Many goals have been argued for art, and aestheticians often argue that some goal or another is superior in some way. Clement Greenberg, for instance, argued in that each artistic medium should seek that which makes it unique among the possible mediums and then purify itself of anything other than expression of its own uniqueness as a form. Affirm the cleanliness of the individual after the state of madness, aggressive complete madness of a world abandoned to the hands of bandits. Closely related to the question of what art should be like is the question of what its value is.

Is art a means of gaining knowledge of some special kind? Does it give insight into the human condition? How does art relate to science or religion? Is art perhaps a tool of education, or indoctrination, or enculturation? Does art make us more moral? Can it uplift us spiritually? Is there some value to sharing or expressing emotions? Might the value of art for the artist be quite different than it is for the audience?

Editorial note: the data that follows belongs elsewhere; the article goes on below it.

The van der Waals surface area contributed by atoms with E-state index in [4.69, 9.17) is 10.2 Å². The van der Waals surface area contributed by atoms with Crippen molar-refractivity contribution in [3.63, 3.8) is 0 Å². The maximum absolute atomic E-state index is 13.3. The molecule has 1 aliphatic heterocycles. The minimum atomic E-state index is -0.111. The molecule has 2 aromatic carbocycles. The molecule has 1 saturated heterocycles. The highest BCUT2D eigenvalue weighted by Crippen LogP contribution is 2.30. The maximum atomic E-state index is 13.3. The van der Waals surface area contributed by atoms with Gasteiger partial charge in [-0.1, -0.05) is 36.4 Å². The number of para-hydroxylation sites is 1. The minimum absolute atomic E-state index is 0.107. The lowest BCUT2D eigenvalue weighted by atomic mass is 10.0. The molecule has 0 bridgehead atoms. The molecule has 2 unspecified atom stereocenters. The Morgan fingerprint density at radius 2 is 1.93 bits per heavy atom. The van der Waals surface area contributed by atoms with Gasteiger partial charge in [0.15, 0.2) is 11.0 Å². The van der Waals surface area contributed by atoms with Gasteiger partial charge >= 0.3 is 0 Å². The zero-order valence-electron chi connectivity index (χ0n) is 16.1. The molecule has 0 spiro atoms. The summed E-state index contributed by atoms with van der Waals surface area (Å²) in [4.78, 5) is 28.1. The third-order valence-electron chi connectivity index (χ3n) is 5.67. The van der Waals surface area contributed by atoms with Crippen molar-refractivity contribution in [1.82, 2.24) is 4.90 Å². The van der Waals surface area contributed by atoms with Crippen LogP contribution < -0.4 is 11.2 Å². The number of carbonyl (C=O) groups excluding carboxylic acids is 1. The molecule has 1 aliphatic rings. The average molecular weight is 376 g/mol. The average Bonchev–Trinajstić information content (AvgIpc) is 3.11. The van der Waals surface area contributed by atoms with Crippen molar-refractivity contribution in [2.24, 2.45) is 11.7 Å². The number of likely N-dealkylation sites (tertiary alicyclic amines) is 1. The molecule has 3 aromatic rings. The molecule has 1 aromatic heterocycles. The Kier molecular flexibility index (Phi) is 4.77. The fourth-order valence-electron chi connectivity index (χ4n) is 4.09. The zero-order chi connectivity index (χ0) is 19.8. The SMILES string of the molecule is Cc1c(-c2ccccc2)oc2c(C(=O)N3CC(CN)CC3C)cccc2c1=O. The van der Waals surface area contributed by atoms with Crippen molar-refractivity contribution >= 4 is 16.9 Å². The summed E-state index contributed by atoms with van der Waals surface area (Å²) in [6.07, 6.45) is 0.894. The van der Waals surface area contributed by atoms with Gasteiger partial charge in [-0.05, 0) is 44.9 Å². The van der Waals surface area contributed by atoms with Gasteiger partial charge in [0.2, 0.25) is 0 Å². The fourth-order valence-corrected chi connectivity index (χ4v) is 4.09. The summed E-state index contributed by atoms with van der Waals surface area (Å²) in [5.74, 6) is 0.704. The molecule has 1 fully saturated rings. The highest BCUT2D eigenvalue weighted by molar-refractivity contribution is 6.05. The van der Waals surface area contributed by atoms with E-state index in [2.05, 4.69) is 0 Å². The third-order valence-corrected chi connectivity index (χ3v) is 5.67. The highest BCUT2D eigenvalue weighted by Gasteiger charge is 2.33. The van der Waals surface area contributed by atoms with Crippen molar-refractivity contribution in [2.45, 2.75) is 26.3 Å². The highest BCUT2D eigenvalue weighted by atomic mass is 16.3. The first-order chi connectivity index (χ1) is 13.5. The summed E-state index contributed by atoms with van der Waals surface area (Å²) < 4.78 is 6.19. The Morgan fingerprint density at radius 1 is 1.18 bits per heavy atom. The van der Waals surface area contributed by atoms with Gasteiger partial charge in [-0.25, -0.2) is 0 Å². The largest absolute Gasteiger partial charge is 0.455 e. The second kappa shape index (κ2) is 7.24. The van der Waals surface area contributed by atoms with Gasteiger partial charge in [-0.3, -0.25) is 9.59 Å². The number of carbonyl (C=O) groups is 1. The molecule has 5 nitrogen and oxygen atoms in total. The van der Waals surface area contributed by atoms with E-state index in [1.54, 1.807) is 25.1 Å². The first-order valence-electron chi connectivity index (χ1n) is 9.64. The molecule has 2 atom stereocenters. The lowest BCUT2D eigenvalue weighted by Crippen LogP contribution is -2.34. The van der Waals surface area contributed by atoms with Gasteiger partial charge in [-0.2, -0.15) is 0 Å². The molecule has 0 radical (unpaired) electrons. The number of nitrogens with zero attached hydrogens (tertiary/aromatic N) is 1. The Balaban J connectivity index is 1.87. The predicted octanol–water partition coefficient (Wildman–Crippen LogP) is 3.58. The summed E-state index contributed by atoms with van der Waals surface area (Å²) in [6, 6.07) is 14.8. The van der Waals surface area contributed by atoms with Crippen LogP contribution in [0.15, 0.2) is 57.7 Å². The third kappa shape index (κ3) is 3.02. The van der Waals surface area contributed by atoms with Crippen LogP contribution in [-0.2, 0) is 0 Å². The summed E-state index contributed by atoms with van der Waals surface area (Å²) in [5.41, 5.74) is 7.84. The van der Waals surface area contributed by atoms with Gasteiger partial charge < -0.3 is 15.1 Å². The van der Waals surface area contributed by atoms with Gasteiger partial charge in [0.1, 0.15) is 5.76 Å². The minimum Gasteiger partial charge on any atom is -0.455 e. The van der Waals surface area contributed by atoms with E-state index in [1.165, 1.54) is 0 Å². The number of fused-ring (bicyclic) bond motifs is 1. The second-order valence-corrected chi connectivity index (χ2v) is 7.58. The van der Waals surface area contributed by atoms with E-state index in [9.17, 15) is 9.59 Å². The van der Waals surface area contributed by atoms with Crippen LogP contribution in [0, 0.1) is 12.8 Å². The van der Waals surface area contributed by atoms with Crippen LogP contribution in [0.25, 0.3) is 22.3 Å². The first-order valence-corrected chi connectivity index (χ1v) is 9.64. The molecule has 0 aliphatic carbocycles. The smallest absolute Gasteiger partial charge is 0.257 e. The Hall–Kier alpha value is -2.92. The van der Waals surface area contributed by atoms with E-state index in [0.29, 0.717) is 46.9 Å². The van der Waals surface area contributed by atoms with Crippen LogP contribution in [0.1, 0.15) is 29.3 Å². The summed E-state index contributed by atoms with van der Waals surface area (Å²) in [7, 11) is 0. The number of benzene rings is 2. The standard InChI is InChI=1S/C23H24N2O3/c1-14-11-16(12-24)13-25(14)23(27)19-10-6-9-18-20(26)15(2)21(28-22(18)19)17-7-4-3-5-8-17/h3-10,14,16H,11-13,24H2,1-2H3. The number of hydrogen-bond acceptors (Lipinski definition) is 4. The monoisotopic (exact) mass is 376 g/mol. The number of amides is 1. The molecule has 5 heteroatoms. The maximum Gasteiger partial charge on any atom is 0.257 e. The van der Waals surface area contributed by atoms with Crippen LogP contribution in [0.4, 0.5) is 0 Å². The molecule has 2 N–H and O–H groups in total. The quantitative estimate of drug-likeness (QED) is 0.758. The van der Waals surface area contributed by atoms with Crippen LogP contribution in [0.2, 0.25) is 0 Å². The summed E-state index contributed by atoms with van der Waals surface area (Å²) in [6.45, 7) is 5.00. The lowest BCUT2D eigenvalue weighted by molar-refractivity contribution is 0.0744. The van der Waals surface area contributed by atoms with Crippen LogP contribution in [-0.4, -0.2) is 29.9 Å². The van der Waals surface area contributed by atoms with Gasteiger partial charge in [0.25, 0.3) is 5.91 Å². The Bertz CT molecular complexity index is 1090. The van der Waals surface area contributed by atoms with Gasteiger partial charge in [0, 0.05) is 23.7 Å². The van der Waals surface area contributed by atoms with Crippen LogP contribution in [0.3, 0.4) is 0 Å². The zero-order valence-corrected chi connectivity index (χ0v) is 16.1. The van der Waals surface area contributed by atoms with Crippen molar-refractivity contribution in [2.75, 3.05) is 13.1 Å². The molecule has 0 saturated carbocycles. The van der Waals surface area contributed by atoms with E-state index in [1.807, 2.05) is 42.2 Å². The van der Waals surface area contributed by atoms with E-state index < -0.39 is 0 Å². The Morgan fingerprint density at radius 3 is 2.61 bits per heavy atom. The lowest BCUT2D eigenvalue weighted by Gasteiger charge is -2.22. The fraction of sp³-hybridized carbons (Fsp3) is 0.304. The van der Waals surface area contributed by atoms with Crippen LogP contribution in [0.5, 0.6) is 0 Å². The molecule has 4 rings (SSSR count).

Might the value of art to society be quite different than its value to individuals? Do the values of arts differ significantly from form to form? Working on the intended value of art tends to help define the relations between art and other endeavors. Art clearly does have spiritual goals in many settings, but then what exactly is the difference between religious art and religion per se? But is every religious ritual also a piece of performance art, so that religious ritual is a subset of art? The answer seems to be yes. We have examples of pre-historic art, but they are rare, and the context of their production and use is not very clear, so we can do little more than guess at the aesthetic doctrines that guided their production and interpretation.

Each of these centers of early civilization developed a unique and characteristic style in its art. Greece had the most influence on the development of aesthetics in the West. This period of Greek art saw a veneration of the human physical form and the development of corresponding skills to show musculature, poise, beauty, and anatomically correct proportions.

Ancient Greek philosophers initially felt that aesthetically appealing objects were beautiful in and of themselves. Plato felt that beautiful objects incorporated proportion, harmony, and unity among their parts. Similarly, in his Metaphysics, Aristotle found that the universal elements of beauty were order, symmetry, and definiteness.